Posted by News Express | 28 July 2016 | 7,795 times
Indonesia will carry out its latest execution of drug smugglers late Thursday evening, according to a relative of a death row inmate.
Among the 14 to be shot by firing squad are six Nigerians.
Earlier Thursday, 14 coffins were seen being transported to a notorious island prison, Nusakambangan, where the executions are to take place.
According to a document seen by an Anadolu Agency reporter that appeared to be official, the death row inmates include: Obinna Nwajagu (Nigeria), Ozias Sibanda (Nigeria), Michael Titus Igweh (Nigeria), Humphrey Ejike (Nigeria), Eugene Ape (Nigeria), Zulfiqar Ali (Pakistan), Merry Utami (Indonesia), Freddy Budiman (Indonesia), Pujo Lestari (Indonesia), Agus Hadi (Indonesia), Gudrip Singh (India), Frederik Luttar (Zimbabwe), Seck Osmane (Senegal) and Okonkwo Nonso Kingsley (Sierra Leone).
An Indonesian source was quoted by kompas.com as saying, “yes. It is final, executions will be carried out tonight.”
Family members and lawyers of those set to be executed gathered at the prosecutor's office in Cilacap, the port town on Java island nearest Nusakambangan.
On Wednesday, Attorney General Muhammad Prasetyo refused to reveal the date when 14 convicted drug smugglers would be executed, but did not deny the possibility it could be carried out by the end of this week.
He declined to reveal the names and nationalities of the inmates, but said all were being held in isolation cells in Nusakambangan.
Earlier this week, Indonesia tightened security around Nusakambangan, closing Wijaya Pura dock in Cilacap while authorities prohibited people visiting incarcerated family members.
On the two occasions in 2015 that Indonesia executed death row inmates on the island similar suspensions occurred.
The European Union called on Indonesia not to proceed with the execution in a statement, saying it “opposes the death penalty for all kinds of cases and without exception, and has consistently called for the universal abolition of the death penalty.”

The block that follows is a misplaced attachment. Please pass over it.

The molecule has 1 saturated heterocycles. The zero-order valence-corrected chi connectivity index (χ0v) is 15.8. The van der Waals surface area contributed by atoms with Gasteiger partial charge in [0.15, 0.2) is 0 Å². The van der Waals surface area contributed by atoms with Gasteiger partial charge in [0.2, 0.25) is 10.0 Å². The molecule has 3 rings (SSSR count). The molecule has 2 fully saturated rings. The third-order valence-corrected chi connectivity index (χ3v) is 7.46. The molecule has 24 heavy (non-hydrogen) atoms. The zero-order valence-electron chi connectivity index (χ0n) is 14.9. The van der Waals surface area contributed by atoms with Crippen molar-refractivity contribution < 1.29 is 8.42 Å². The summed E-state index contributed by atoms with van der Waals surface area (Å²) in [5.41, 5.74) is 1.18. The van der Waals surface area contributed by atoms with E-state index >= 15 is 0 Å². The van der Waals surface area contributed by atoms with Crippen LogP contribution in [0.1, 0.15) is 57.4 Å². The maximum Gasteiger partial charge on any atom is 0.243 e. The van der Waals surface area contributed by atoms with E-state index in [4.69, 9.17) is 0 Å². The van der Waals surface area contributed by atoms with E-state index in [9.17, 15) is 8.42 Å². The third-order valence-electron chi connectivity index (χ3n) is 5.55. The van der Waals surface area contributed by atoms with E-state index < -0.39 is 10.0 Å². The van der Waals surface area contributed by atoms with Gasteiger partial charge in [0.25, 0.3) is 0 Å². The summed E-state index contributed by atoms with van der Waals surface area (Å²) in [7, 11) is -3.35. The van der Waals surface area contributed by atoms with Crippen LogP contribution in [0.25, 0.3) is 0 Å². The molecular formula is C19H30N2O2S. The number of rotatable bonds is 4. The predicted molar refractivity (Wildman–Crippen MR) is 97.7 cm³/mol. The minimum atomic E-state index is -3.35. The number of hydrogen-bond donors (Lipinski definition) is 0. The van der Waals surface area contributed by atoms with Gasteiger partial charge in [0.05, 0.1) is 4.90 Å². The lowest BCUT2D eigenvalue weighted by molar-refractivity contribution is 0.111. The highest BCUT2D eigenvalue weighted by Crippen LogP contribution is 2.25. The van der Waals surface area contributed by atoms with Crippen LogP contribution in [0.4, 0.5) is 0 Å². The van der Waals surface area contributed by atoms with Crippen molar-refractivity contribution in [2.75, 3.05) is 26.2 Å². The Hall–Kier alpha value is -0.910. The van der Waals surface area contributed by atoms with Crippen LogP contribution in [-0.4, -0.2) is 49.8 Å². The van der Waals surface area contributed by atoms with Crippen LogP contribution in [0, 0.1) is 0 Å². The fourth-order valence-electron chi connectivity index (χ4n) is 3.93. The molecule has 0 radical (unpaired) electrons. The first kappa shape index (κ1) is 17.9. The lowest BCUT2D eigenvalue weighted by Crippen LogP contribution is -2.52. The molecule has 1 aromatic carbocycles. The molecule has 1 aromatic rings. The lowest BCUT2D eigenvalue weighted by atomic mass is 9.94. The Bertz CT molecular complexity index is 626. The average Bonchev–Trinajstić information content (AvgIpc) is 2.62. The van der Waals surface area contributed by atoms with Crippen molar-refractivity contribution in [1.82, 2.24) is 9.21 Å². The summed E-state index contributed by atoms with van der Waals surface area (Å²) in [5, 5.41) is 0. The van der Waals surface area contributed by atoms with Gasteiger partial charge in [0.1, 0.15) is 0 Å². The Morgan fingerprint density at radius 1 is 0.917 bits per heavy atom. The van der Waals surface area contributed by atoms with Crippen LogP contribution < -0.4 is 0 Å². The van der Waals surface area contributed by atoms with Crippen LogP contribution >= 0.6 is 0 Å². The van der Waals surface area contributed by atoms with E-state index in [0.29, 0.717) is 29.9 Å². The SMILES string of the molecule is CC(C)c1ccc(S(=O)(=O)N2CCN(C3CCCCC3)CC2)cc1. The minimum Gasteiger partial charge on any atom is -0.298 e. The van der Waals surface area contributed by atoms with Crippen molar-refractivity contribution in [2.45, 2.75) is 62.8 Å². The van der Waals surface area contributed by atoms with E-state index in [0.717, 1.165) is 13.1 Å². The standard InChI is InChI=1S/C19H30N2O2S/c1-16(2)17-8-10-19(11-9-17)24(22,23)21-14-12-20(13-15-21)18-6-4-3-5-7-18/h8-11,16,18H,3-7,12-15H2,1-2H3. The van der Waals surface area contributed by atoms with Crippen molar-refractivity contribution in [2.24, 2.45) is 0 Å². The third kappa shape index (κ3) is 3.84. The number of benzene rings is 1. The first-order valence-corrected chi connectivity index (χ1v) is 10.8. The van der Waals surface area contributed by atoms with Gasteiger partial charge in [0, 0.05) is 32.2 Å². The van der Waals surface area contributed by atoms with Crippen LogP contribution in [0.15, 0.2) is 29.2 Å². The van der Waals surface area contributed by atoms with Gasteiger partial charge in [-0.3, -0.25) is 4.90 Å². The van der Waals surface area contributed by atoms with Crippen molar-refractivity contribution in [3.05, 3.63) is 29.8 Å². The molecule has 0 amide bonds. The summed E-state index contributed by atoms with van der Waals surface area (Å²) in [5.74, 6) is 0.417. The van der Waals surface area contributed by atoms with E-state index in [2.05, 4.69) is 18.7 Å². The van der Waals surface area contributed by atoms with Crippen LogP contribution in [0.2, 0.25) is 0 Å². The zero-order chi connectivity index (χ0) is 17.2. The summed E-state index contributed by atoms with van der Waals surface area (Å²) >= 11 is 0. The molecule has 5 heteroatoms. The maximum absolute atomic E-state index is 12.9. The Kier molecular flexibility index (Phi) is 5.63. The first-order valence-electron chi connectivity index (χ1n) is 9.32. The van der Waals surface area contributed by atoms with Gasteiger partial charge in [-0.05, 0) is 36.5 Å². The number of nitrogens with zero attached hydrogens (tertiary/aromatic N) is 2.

Jakarta-based human rights organisation Impartial also criticised the plans, saying they showed lack of commitment to upholding human rights.
The Indonesian Foreign Ministry, however, insisted Thursday that executions of drug smugglers would continue and asked that other countries respect its law.
“The death penalty is carried out by law enforcement and we reiterate that the death penalty is not contrary to international law,” spokesman Arrmanatha Nasir told Anadolu Agency.
“Just like Indonesia which always respects the laws of other countries, we hope other countries also respect our law.”
He said that the death penalty has nothing to do with bilateral relations with the convicts’ countries of origin “as a citizen of Pakistan, Zimbabwe, Nigeria and India”.
“I emphasise that all the legal rights and the legal processes have been granted and settled by the state,” Nasir underlined.
Indonesia has some of the harshest anti-narcotic laws in the world. Widodo declared a “drug emergency” last year, on the grounds that use reportedly kills around 40-50 people in the country daily.
Last year’s executions were heavily criticised by the international community, with some countries – whose nationals had been put to death – withdrawing ambassadors from Jakarta.
•Adapted from an Anadolu Agency report. Photo shows some of the Nigerians executed last year by Indonesia for alleged drug peddling.
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